We previously highlighted the increased activity and some emerging patterns in securities litigation against life sciences companies during the first half of 2017. This report, the first in a series of regular updates, includes a summary of notable decisions, settlements, and new filings involving securities claims against life sciences companies during the third quarter of 2017. The details are set forth in the case-by-case digest that is accessible via the link below.
New securities litigations continued to be filed at a rapid clip during the third quarter of 2017. A recognizable cast of plaintiffs’ firms brought suits against life sciences companies, filing new cases mainly in federal courts in the Northeast (Connecticut, Massachusetts, New York, and New Jersey) and in California. Most of those cases follow typical patterns, alleging misstatements or omissions related to clinical trials or FDA approval status, though some also involve claims that companies failed to disclose manufacturing defects or price-rigging schemes.
As those new cases were filed, others were settled. Most of the settlements were in the range of $3 million to $7 million. One notable outlier was the $210 million settlement of the Salix Pharmaceuticals securities litigation, which involved claims that the company misrepresented its wholesale inventory levels. A federal court in New York approved that settlement in August.
Although courts often dismiss securities cases against life sciences companies—most commonly based on the plaintiffs’ failure to allege an actionable false statement or that a defendant acted with “scienter” (i.e., intent to mislead)—it also is not uncommon for these cases to survive past the motion-to-dismiss phase. Some noteworthy takeaways or reminders from decisions issued this quarter include the following:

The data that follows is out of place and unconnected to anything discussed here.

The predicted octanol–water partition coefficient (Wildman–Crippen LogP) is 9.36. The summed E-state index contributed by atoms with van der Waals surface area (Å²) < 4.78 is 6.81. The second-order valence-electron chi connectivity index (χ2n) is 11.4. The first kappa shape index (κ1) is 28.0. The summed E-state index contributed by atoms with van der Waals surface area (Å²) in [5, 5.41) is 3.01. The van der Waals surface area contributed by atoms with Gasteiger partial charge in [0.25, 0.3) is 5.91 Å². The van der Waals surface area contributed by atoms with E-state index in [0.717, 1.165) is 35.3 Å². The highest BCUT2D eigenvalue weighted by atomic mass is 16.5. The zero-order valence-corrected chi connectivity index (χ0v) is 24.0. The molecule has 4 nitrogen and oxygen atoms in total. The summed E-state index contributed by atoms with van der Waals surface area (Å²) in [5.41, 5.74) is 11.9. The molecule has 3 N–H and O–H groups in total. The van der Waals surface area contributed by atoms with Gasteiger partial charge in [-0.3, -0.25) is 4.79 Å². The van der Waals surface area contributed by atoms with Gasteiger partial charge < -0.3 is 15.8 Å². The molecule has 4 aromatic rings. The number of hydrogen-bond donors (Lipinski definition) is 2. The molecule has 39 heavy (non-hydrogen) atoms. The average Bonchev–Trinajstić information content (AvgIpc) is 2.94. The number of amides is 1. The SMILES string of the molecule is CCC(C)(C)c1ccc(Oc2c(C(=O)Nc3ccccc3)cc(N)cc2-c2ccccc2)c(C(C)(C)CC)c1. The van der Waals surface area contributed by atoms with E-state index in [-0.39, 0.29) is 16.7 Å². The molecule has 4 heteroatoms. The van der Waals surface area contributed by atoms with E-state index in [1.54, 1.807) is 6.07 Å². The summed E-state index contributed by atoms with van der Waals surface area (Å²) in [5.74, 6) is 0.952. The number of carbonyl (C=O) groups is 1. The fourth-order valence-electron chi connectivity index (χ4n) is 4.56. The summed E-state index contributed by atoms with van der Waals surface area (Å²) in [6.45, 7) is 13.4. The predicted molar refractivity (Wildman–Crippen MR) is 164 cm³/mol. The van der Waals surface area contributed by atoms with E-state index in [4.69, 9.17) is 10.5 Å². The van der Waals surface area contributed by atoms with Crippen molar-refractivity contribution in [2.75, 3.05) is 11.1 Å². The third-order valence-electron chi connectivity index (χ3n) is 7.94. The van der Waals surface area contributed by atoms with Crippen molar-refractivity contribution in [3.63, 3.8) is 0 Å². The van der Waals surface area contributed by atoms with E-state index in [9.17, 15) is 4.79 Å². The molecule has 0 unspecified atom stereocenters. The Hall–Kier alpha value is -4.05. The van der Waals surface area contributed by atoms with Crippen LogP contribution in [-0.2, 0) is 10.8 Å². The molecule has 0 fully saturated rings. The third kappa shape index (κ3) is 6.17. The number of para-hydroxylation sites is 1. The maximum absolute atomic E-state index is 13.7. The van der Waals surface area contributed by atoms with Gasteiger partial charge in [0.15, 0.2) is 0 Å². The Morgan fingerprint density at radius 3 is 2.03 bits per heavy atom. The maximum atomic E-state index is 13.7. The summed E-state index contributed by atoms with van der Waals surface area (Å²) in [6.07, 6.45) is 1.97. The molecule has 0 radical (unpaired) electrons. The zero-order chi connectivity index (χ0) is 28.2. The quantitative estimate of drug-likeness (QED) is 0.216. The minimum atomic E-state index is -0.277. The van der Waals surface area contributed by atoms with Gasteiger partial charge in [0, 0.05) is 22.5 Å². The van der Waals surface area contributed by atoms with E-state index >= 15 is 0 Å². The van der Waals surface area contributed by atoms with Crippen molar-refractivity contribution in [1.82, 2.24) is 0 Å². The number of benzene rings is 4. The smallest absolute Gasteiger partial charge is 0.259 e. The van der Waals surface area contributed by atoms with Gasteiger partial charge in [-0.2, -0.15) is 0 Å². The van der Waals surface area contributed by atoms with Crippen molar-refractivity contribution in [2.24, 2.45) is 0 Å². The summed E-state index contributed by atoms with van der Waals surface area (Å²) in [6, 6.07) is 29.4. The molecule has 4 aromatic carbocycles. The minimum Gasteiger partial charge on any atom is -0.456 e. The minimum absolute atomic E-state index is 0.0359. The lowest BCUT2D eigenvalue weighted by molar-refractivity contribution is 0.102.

- Even statements of opinion about the likelihood of FDA approval may support a securities claim where the speaker omits known material facts that undercut that opinion, such that the opinion does not fairly align with the information in the speaker’s possession;
- Optimistic statements about feedback from the FDA that contain appropriate caveats and cautionary language may undercut a plaintiff’s effort to establish scienter, and thus not be actionable;
- Companies do not have a legal obligation to disclose each detail of every communication with the FDA; only intentionally or recklessly omitted facts that render other disclosures misleading are actionable; and
- Forward-looking statements may not be protected under the PSLRA’s safe-harbor provisions if the statements are undermined by facts or information in the speaker’s possession at the time of the statements.
Please click on the link below to find summaries of notable decisions, settlements, and filings in the third quarter. If you would like to discuss any questions or issues regarding securities litigation against life sciences companies, any of the Davis Polk partners identified in the column on the right and at the end of the digest would be happy to discuss them.